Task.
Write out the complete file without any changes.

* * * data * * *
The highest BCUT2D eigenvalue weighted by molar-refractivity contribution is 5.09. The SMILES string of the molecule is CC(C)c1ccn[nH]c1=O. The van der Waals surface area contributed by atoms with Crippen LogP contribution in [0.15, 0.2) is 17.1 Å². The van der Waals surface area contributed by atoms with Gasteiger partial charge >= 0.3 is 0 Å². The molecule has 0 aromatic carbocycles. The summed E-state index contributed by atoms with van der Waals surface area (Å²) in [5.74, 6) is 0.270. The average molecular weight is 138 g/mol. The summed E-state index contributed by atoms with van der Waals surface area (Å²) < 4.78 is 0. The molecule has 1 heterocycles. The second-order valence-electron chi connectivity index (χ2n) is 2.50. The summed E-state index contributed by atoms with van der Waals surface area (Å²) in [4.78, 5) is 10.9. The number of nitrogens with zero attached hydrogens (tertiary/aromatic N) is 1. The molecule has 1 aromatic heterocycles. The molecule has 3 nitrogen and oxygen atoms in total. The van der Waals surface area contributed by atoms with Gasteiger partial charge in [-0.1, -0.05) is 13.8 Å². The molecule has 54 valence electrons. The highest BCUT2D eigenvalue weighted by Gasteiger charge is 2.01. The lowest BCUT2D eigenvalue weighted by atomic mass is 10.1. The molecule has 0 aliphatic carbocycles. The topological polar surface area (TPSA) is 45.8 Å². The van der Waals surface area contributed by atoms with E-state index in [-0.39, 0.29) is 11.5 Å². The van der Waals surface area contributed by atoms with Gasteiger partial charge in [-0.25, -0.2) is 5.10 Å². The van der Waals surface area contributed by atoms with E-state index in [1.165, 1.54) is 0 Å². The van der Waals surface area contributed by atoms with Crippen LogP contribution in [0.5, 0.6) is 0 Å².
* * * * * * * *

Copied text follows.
The highest BCUT2D eigenvalue weighted by molar-refractivity contribution is 5.09. The SMILES string of the molecule is CC(C)c1ccn[nH]c1=O. The van der Waals surface area contributed by atoms with Crippen LogP contribution in [0.15, 0.2) is 17.1 Å². The van der Waals surface area contributed by atoms with Gasteiger partial charge >= 0.3 is 0 Å². The molecule has 0 aromatic carbocycles. The summed E-state index contributed by atoms with van der Waals surface area (Å²) in [5.74, 6) is 0.270. The average molecular weight is 138 g/mol. The summed E-state index contributed by atoms with van der Waals surface area (Å²) < 4.78 is 0. The molecule has 1 heterocycles. The second-order valence-electron chi connectivity index (χ2n) is 2.50. The summed E-state index contributed by atoms with van der Waals surface area (Å²) in [4.78, 5) is 10.9. The number of nitrogens with zero attached hydrogens (tertiary/aromatic N) is 1. The molecule has 1 aromatic heterocycles. The molecule has 3 nitrogen and oxygen atoms in total. The van der Waals surface area contributed by atoms with Gasteiger partial charge in [-0.1, -0.05) is 13.8 Å². The molecule has 54 valence electrons. The highest BCUT2D eigenvalue weighted by Gasteiger charge is 2.01. The lowest BCUT2D eigenvalue weighted by atomic mass is 10.1. The molecule has 0 aliphatic carbocycles. The topological polar surface area (TPSA) is 45.8 Å². The van der Waals surface area contributed by atoms with E-state index in [-0.39, 0.29) is 11.5 Å². The van der Waals surface area contributed by atoms with Gasteiger partial charge in [-0.25, -0.2) is 5.10 Å². The van der Waals surface area contributed by atoms with E-state index in [1.165, 1.54) is 0 Å². The van der Waals surface area contributed by atoms with Crippen LogP contribution in [0.5, 0.6) is 0 Å².